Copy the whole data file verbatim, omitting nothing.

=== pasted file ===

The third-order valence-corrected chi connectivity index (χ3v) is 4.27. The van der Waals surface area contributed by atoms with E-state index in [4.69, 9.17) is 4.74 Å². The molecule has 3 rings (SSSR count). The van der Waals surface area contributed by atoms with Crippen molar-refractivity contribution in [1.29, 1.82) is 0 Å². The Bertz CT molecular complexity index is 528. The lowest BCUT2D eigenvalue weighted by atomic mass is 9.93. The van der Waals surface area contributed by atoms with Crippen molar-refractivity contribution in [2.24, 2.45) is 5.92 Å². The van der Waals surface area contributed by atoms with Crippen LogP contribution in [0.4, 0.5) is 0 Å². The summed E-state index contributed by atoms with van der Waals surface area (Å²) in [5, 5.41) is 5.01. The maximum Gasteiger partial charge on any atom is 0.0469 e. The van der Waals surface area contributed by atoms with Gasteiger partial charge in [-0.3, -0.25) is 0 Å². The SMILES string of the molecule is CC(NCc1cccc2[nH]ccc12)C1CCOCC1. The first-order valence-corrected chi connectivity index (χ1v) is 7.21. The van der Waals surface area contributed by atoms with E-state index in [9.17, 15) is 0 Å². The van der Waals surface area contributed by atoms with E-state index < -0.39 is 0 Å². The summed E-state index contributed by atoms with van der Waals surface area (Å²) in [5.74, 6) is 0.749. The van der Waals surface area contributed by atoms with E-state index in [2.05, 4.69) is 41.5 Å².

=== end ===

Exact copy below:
The third-order valence-corrected chi connectivity index (χ3v) is 4.27. The van der Waals surface area contributed by atoms with E-state index in [4.69, 9.17) is 4.74 Å². The molecule has 3 rings (SSSR count). The van der Waals surface area contributed by atoms with Crippen molar-refractivity contribution in [1.29, 1.82) is 0 Å². The Bertz CT molecular complexity index is 528. The lowest BCUT2D eigenvalue weighted by atomic mass is 9.93. The van der Waals surface area contributed by atoms with Crippen molar-refractivity contribution in [2.24, 2.45) is 5.92 Å². The van der Waals surface area contributed by atoms with Crippen LogP contribution in [0.4, 0.5) is 0 Å². The summed E-state index contributed by atoms with van der Waals surface area (Å²) in [5, 5.41) is 5.01. The maximum Gasteiger partial charge on any atom is 0.0469 e. The van der Waals surface area contributed by atoms with Gasteiger partial charge in [-0.3, -0.25) is 0 Å². The SMILES string of the molecule is CC(NCc1cccc2[nH]ccc12)C1CCOCC1. The first-order valence-corrected chi connectivity index (χ1v) is 7.21. The van der Waals surface area contributed by atoms with E-state index in [9.17, 15) is 0 Å². The van der Waals surface area contributed by atoms with E-state index < -0.39 is 0 Å². The summed E-state index contributed by atoms with van der Waals surface area (Å²) in [5.74, 6) is 0.749. The van der Waals surface area contributed by atoms with E-state index in [2.05, 4.69) is 41.5 Å².